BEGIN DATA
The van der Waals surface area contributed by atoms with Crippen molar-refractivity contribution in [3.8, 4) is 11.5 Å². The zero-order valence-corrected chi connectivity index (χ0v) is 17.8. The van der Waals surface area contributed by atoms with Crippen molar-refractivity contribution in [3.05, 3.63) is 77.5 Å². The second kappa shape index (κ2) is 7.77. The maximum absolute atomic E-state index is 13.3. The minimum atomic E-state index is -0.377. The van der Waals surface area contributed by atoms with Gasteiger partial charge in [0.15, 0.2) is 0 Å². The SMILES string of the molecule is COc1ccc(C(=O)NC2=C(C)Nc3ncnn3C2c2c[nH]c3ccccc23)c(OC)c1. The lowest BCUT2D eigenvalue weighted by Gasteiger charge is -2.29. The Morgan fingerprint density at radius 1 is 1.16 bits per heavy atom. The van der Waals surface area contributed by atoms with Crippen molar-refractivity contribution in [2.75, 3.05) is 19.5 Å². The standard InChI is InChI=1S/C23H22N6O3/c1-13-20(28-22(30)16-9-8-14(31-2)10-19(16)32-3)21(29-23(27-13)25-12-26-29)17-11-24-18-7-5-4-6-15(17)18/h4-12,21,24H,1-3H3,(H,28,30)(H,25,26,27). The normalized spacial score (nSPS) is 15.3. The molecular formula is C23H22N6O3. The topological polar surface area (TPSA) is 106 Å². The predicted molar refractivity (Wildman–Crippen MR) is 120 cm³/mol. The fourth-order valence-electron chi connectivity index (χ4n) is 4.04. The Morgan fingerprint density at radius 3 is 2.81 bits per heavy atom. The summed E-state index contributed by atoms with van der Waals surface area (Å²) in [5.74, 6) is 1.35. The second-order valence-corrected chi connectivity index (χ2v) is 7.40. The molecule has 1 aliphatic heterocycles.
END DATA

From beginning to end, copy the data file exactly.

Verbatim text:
The van der Waals surface area contributed by atoms with Crippen molar-refractivity contribution in [3.8, 4) is 11.5 Å². The zero-order valence-corrected chi connectivity index (χ0v) is 17.8. The van der Waals surface area contributed by atoms with Crippen molar-refractivity contribution in [3.05, 3.63) is 77.5 Å². The second kappa shape index (κ2) is 7.77. The maximum absolute atomic E-state index is 13.3. The minimum atomic E-state index is -0.377. The van der Waals surface area contributed by atoms with Gasteiger partial charge in [0.15, 0.2) is 0 Å². The SMILES string of the molecule is COc1ccc(C(=O)NC2=C(C)Nc3ncnn3C2c2c[nH]c3ccccc23)c(OC)c1. The lowest BCUT2D eigenvalue weighted by Gasteiger charge is -2.29. The Morgan fingerprint density at radius 1 is 1.16 bits per heavy atom. The van der Waals surface area contributed by atoms with Crippen molar-refractivity contribution in [2.75, 3.05) is 19.5 Å². The standard InChI is InChI=1S/C23H22N6O3/c1-13-20(28-22(30)16-9-8-14(31-2)10-19(16)32-3)21(29-23(27-13)25-12-26-29)17-11-24-18-7-5-4-6-15(17)18/h4-12,21,24H,1-3H3,(H,28,30)(H,25,26,27). The normalized spacial score (nSPS) is 15.3. The molecular formula is C23H22N6O3. The topological polar surface area (TPSA) is 106 Å². The predicted molar refractivity (Wildman–Crippen MR) is 120 cm³/mol. The fourth-order valence-electron chi connectivity index (χ4n) is 4.04. The Morgan fingerprint density at radius 3 is 2.81 bits per heavy atom. The summed E-state index contributed by atoms with van der Waals surface area (Å²) in [5.74, 6) is 1.35. The second-order valence-corrected chi connectivity index (χ2v) is 7.40. The molecule has 1 aliphatic heterocycles.